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Medieval Sourcebook:
Philip, Count of Flanders:
Charter Granted to the Men of Bruges, 1190

Bruges was an important Flemish city on a stream flowing into the Gulf of Zwyn at the southern extremity of the delta of the Rhine. In this position it was admirably situated for the commerce of the main trade routes by land and water. Like other Flemish communes, it tried to obtain its liberty in the twelfth century as this charter illustrates. Its gild merchant was instrumental in forming the Flemish Hanse.

This is the law and custom which the burgesses of Bruges ought to have, and which has been drawn up by Count Philip.

C.18. If the bailiffs, with the assent of the court of the count, decree a toll on bread and wine and other merchandise for the improvement of the town, half the money which comes from the toll shall go to the count, and the other half to the castellan and the town.

C.19. If a merchant or other foreigner should come before the bailiffs for justice, and if those about whom the complaint is made are present or are able to come within three days, or at least within eight days, the bailiffs shall do full justice to him according to the law of the town.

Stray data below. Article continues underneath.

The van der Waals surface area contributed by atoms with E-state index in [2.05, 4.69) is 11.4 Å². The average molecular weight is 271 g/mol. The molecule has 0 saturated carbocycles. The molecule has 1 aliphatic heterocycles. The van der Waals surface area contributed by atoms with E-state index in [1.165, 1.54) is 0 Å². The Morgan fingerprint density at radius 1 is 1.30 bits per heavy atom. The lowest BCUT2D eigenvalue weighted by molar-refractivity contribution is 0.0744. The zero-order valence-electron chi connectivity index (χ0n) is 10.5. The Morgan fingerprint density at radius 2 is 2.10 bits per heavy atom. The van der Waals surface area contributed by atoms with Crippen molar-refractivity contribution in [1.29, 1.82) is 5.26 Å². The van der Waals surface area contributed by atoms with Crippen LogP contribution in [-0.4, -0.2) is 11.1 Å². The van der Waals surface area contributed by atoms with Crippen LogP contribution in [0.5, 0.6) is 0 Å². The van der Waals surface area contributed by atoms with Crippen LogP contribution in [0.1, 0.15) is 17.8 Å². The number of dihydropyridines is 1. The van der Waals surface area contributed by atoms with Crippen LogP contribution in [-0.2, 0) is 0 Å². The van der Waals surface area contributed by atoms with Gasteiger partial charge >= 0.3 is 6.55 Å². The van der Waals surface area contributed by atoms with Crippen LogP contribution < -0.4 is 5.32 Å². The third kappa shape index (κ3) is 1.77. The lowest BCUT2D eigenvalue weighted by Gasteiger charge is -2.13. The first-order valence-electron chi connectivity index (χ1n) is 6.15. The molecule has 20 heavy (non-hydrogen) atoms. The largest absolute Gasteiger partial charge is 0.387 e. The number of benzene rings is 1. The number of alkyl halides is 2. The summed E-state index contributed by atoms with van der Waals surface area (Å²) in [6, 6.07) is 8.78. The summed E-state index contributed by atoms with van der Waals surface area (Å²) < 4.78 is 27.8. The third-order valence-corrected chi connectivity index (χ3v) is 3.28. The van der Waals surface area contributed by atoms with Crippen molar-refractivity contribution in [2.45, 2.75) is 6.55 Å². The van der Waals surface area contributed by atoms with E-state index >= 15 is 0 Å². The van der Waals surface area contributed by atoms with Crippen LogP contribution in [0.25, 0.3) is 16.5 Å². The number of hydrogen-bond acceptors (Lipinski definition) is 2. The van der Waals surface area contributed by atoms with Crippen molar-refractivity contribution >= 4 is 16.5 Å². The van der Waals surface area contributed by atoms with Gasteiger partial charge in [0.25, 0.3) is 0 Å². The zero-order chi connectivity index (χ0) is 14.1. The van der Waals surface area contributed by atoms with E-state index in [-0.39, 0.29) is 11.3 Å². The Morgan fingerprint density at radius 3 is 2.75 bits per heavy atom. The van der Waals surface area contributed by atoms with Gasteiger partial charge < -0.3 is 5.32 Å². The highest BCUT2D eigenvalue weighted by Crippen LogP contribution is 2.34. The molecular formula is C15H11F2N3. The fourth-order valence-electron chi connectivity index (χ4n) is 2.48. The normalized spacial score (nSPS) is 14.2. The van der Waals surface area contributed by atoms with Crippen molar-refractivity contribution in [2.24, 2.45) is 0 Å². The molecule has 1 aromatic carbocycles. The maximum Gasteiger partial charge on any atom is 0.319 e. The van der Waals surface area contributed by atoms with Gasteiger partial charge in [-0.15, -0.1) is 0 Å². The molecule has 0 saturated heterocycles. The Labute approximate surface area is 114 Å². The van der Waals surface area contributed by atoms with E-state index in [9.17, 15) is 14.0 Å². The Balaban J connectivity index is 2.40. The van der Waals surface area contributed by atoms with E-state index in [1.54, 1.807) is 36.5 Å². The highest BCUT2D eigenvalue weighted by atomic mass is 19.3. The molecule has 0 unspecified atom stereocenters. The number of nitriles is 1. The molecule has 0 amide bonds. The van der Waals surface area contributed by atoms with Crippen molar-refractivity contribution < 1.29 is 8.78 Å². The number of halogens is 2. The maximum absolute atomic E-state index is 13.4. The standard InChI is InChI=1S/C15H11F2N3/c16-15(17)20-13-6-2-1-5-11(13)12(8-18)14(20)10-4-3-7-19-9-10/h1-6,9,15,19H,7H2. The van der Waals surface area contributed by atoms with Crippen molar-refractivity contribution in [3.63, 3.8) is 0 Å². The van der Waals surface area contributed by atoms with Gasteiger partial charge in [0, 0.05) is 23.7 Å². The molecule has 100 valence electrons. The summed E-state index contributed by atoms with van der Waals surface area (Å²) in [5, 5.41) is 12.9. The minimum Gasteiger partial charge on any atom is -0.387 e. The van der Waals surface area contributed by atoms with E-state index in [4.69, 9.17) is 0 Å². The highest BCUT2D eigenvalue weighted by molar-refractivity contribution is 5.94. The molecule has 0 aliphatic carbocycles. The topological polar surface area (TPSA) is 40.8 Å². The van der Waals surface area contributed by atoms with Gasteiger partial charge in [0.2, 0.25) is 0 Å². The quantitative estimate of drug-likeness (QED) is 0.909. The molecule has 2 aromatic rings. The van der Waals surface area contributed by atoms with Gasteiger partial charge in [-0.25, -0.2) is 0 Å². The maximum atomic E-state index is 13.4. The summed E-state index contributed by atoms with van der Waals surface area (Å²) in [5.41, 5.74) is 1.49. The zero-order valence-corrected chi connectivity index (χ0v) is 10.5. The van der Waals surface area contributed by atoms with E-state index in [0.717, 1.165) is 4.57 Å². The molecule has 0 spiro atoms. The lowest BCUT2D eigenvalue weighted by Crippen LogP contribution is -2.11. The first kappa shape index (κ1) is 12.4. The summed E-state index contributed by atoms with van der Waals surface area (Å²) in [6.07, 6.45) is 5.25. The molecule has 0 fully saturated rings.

C.20. No one is allowed to put stalls in the market place of the count; but if he does so and is convicted on the word of the bailiffs, he shall give sixty solidi to the count.


From: J. M. Kemble, The Saxons in England, (London: Quaritch, 1876), Vol. II, Appendix, p. 533, reprinted in Roy C. Cave & Herbert H. Coulson, A Source Book for Medieval Economic History, (Milwaukee: The Bruce Publishing Co., 1936; reprint ed., New York: Biblo & Tannen, 1965), p. 207.

Scanned by Jerome S. Arkenberg, Cal. State Fullerton. The text has been modernized by Prof. Arkenberg.

This text is part of the Internet Medieval Source Book. The Sourcebook is a collection of public domain and copy-permitted texts related to medieval and Byzantine history.

Unless otherwise indicated the specific electronic form of the document is copyright. Permission is granted for electronic copying, distribution in print form for educational purposes and personal use. If you do reduplicate the document, indicate the source. No permission is granted for commercial use.

© Paul Halsall, September 1998
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